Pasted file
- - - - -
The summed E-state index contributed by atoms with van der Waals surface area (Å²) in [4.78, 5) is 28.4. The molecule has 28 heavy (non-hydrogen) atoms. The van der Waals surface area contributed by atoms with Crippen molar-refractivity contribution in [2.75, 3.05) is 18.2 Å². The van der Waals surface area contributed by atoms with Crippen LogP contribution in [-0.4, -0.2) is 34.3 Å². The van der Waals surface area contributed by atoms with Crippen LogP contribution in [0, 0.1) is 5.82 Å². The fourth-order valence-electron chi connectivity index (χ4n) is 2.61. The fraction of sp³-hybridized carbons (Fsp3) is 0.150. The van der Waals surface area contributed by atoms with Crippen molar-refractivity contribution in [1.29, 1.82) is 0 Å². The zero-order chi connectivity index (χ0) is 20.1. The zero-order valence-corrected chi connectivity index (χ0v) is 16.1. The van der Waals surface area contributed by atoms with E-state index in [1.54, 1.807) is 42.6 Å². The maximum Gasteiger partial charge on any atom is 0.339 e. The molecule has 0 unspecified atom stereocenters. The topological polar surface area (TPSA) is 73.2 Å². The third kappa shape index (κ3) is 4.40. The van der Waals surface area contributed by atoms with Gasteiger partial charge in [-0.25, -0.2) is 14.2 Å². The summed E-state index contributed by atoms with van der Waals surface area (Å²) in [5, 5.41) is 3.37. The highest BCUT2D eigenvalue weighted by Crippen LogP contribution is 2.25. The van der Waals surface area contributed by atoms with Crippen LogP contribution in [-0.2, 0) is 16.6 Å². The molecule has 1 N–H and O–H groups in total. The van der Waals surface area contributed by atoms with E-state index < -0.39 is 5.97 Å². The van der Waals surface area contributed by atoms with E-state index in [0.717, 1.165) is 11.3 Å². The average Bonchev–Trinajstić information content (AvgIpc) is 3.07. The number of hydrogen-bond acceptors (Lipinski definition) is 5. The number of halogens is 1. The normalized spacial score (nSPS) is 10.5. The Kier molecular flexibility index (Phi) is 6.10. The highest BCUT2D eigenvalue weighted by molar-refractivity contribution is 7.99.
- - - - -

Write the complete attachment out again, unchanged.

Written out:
The summed E-state index contributed by atoms with van der Waals surface area (Å²) in [4.78, 5) is 28.4. The molecule has 28 heavy (non-hydrogen) atoms. The van der Waals surface area contributed by atoms with Crippen molar-refractivity contribution in [2.75, 3.05) is 18.2 Å². The van der Waals surface area contributed by atoms with Crippen LogP contribution in [-0.4, -0.2) is 34.3 Å². The van der Waals surface area contributed by atoms with Crippen LogP contribution in [0, 0.1) is 5.82 Å². The fourth-order valence-electron chi connectivity index (χ4n) is 2.61. The fraction of sp³-hybridized carbons (Fsp3) is 0.150. The van der Waals surface area contributed by atoms with Crippen molar-refractivity contribution in [1.29, 1.82) is 0 Å². The zero-order chi connectivity index (χ0) is 20.1. The zero-order valence-corrected chi connectivity index (χ0v) is 16.1. The van der Waals surface area contributed by atoms with E-state index in [1.54, 1.807) is 42.6 Å². The maximum Gasteiger partial charge on any atom is 0.339 e. The molecule has 0 unspecified atom stereocenters. The topological polar surface area (TPSA) is 73.2 Å². The third kappa shape index (κ3) is 4.40. The van der Waals surface area contributed by atoms with Gasteiger partial charge in [-0.25, -0.2) is 14.2 Å². The summed E-state index contributed by atoms with van der Waals surface area (Å²) in [5, 5.41) is 3.37. The highest BCUT2D eigenvalue weighted by Crippen LogP contribution is 2.25. The van der Waals surface area contributed by atoms with Crippen LogP contribution in [-0.2, 0) is 16.6 Å². The molecule has 1 N–H and O–H groups in total. The van der Waals surface area contributed by atoms with E-state index < -0.39 is 5.97 Å². The van der Waals surface area contributed by atoms with E-state index in [0.717, 1.165) is 11.3 Å². The average Bonchev–Trinajstić information content (AvgIpc) is 3.07. The number of hydrogen-bond acceptors (Lipinski definition) is 5. The number of halogens is 1. The normalized spacial score (nSPS) is 10.5. The Kier molecular flexibility index (Phi) is 6.10. The highest BCUT2D eigenvalue weighted by molar-refractivity contribution is 7.99.